Drawing strong criticism from salmon advocates and environmentalists and praise from water agencies and agribusiness, the Gavin Newsom Administration on January 15 formally began the planning process for a controversial single tunnel under the Sacramento-San Joaquin River Delta when the California Department of Water Resources (DWR) released its Delta Conveyance Notice of Preparation.
The notice starts the preparation of an Environmental Impact Report (EIR) for the “Delta Conveyance Project” that will divert water from the Sacramento River through a tunnel to the state and federal water pumping facilities in the South Delta, to then be shipped to San Joaquin Valley irrigators and Southern California water agencies.
According to the documents, the state will consider a tunnel that would divert 6,000 cubic feet per second (cfs) of water from the Sacramento River. Tunnels with the capacity to divert 3,000 cfs and 7,500 cfs will also be considered as alternatives.
In February of 2019, Governor Gavin Newsom announced that his administration was abandoning Governor Jerry Brown’s twin tunnels project and replacing it with a single Delta Tunnel. The project will require approval from both state and federal government agencies.
In a news release, DWR said the purpose in proposing this project “is to develop diversion and conveyance facilities in the Delta necessary to restore and protect the reliability of California’s water deliveries south of the Delta in a cost-effective manner, and consistent with the recently released draft Water Resilience Portfolio.”
“Governor Newsom directed state agencies to pursue a single tunnel solution to modernize our water infrastructure, and when combined with the broader, statewide Portfolio approach, this project would help safeguard a vital source of affordable water for millions of Californians,” said DWR Director Karla Nemeth. “This water supply is critical to the health of local communities, the future of the Delta ecosystem and the success of our state’s economy.”
In his 2019 State of the State, Governor Newsom reiterated his support of a single Delta Tunnel stating “the status quo is not an option. We need to protect our water supply from earthquakes and rising sea levels, preserve delta fisheries, and meet the needs of cities and farms.”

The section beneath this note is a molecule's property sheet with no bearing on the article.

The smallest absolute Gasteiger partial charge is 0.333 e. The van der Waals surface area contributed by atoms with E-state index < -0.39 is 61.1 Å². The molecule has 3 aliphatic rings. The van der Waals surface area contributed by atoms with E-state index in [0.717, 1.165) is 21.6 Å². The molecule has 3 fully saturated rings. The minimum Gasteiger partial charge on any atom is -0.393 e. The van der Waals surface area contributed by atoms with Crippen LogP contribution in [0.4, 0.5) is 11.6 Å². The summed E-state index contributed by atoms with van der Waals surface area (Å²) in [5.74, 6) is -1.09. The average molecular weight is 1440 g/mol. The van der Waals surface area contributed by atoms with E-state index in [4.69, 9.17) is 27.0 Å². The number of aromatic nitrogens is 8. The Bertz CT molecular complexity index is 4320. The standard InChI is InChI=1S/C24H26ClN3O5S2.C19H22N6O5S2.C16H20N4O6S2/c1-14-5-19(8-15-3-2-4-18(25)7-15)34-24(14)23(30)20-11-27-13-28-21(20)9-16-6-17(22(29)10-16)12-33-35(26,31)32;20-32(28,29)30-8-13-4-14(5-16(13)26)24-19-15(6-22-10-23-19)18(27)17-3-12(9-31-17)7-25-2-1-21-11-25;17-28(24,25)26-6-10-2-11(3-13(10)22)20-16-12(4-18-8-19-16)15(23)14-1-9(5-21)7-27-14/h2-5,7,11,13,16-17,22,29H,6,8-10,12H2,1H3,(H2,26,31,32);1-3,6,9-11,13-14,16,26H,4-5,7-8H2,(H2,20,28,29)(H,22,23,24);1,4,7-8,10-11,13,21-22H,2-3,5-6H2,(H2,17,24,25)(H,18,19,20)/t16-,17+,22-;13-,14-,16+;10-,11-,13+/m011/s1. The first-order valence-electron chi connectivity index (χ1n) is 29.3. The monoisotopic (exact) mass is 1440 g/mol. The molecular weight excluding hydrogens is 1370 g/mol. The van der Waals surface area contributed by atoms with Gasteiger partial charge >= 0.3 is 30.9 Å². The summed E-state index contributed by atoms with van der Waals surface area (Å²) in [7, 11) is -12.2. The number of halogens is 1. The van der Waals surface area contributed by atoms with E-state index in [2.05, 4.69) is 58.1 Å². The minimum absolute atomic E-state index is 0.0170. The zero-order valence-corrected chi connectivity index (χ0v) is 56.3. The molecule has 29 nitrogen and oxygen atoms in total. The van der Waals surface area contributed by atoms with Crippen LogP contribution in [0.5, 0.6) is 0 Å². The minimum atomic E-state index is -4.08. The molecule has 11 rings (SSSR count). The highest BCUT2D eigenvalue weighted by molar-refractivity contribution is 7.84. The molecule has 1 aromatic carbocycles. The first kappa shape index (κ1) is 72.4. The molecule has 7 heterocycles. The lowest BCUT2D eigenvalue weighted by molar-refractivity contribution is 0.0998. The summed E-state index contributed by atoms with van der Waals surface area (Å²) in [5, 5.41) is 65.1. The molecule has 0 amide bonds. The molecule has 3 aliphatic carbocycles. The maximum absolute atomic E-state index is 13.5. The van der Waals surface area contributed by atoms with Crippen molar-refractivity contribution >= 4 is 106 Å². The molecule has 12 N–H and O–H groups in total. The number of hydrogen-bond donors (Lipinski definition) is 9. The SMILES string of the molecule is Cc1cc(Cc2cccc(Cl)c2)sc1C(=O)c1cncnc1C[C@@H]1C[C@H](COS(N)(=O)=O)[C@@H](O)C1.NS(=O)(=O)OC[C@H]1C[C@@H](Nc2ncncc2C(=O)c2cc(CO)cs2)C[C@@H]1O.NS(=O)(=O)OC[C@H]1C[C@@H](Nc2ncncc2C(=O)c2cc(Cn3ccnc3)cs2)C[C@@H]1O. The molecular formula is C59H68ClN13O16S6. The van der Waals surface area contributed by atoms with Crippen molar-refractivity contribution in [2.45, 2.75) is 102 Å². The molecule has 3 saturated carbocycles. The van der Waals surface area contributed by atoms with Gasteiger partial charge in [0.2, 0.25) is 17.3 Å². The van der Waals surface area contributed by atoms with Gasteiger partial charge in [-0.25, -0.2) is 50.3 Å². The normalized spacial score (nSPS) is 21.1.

The release of the document follows a week after the administration released the “water portfolio” document that promotes the Delta Tunnel, Sites Reservoir and voluntary agreements as among the “solutions” to California water problems: www.dailykos.com/…
Conservationists, Tribal leaders, recreational anglers, commercial fishermen, environmental justice advocates, boaters, Delta business owners and elected leaders oppose the single tunnel, just as they did Governor Jerry Brown’s twin Delta Tunnels, because scientists say the project would drive already imperiled Delta smelt, long fin smelt, winter-run and spring-run Chinook salmon and other species over the edge of extinction.
The project would divert massive quantities of water from the Sacramento River rather than letting the water flow naturally into the San Francisco Bay-Delta Estuary, depriving the estuary of the water that it needs to function as an ecosystem, according to project opponents.
Sierra Club California noted that the document is the first step in the environmental review process under the California Environmental Quality Act (CEQA) that the project must clear before it can be considered for permitting by other state agencies.
In a statement, Kathryn Phillips, Director of Sierra Club California, said:
“Here we go again.
“Since last February, when Governor Newsom said during his state-of-the-state address that he would support a single tunnel, we knew this expensive and outdated idea wasn’t off the table.
“However, we anticipated that there might be an effort to employ a list of efficiency, conservation, and other measures to reduce dependence on a tunnel before moving forward on such a massive and environmentally harmful project. In other words, we thought the horse would come before the cart.
“So, now we’ll have to focus a lot of time and energy on battling the tunnel again. And we now know with certainty, that Governor Newsom’s policy on water is not a whole lot different from Governor Brown’s.”
Regina Chichizola, co-director of Save California Salmon, joined Sierra Club California in criticizing the release of the document, saying Newsom is “racing” to build the project.
“Newsom’s water portfolio was announced only a week ago and already he is racing to build the one tunnel project,” said Chichizola. “His stated commitment to building the proposed Sites Reservoir and water diversions, and a new massive tunnel are a slap in the face to the North state and salmon dependent people.”
“These two documents show that Newsom is committed to the same failed water policies that have brought our salmon to the brink of extinction and poisoned our drinking water supplies. It is time to fight back. Mark your calendars. We will be headed south,” she urged salmon advocates.
The dates, times and locations of the scoping meetings for the project are listed at the end of this article.